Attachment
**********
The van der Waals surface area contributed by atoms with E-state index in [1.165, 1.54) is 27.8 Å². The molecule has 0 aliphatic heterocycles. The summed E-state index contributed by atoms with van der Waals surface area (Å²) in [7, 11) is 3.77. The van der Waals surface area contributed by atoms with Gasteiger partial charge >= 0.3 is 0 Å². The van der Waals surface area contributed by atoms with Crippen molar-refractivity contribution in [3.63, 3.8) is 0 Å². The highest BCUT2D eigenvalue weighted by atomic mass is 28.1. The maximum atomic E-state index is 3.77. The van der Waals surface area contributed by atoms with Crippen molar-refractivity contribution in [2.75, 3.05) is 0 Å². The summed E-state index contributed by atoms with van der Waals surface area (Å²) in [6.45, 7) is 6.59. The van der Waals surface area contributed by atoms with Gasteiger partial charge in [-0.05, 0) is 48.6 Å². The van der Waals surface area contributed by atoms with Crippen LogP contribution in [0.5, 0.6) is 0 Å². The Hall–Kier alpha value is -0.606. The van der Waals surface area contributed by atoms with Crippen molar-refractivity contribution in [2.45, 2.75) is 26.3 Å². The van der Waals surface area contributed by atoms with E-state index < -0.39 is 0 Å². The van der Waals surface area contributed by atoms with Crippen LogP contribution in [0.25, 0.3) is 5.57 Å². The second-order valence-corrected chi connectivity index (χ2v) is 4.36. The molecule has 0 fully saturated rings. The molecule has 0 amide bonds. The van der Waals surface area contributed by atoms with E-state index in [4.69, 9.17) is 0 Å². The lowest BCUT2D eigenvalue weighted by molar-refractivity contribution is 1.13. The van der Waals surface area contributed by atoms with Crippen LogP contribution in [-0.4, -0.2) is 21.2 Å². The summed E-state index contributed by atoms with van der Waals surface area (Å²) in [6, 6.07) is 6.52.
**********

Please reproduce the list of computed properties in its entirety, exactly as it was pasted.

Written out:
The van der Waals surface area contributed by atoms with E-state index in [1.165, 1.54) is 27.8 Å². The molecule has 0 aliphatic heterocycles. The summed E-state index contributed by atoms with van der Waals surface area (Å²) in [7, 11) is 3.77. The van der Waals surface area contributed by atoms with Gasteiger partial charge >= 0.3 is 0 Å². The van der Waals surface area contributed by atoms with Crippen molar-refractivity contribution in [3.63, 3.8) is 0 Å². The highest BCUT2D eigenvalue weighted by atomic mass is 28.1. The maximum atomic E-state index is 3.77. The van der Waals surface area contributed by atoms with Crippen molar-refractivity contribution in [2.75, 3.05) is 0 Å². The summed E-state index contributed by atoms with van der Waals surface area (Å²) in [6.45, 7) is 6.59. The van der Waals surface area contributed by atoms with Gasteiger partial charge in [-0.05, 0) is 48.6 Å². The van der Waals surface area contributed by atoms with Crippen LogP contribution in [0.5, 0.6) is 0 Å². The Hall–Kier alpha value is -0.606. The van der Waals surface area contributed by atoms with Crippen molar-refractivity contribution in [2.45, 2.75) is 26.3 Å². The van der Waals surface area contributed by atoms with E-state index < -0.39 is 0 Å². The van der Waals surface area contributed by atoms with Crippen LogP contribution in [0.25, 0.3) is 5.57 Å². The second-order valence-corrected chi connectivity index (χ2v) is 4.36. The molecule has 0 fully saturated rings. The molecule has 0 amide bonds. The van der Waals surface area contributed by atoms with E-state index in [4.69, 9.17) is 0 Å². The lowest BCUT2D eigenvalue weighted by molar-refractivity contribution is 1.13. The van der Waals surface area contributed by atoms with Crippen LogP contribution in [-0.4, -0.2) is 21.2 Å². The summed E-state index contributed by atoms with van der Waals surface area (Å²) in [6, 6.07) is 6.52.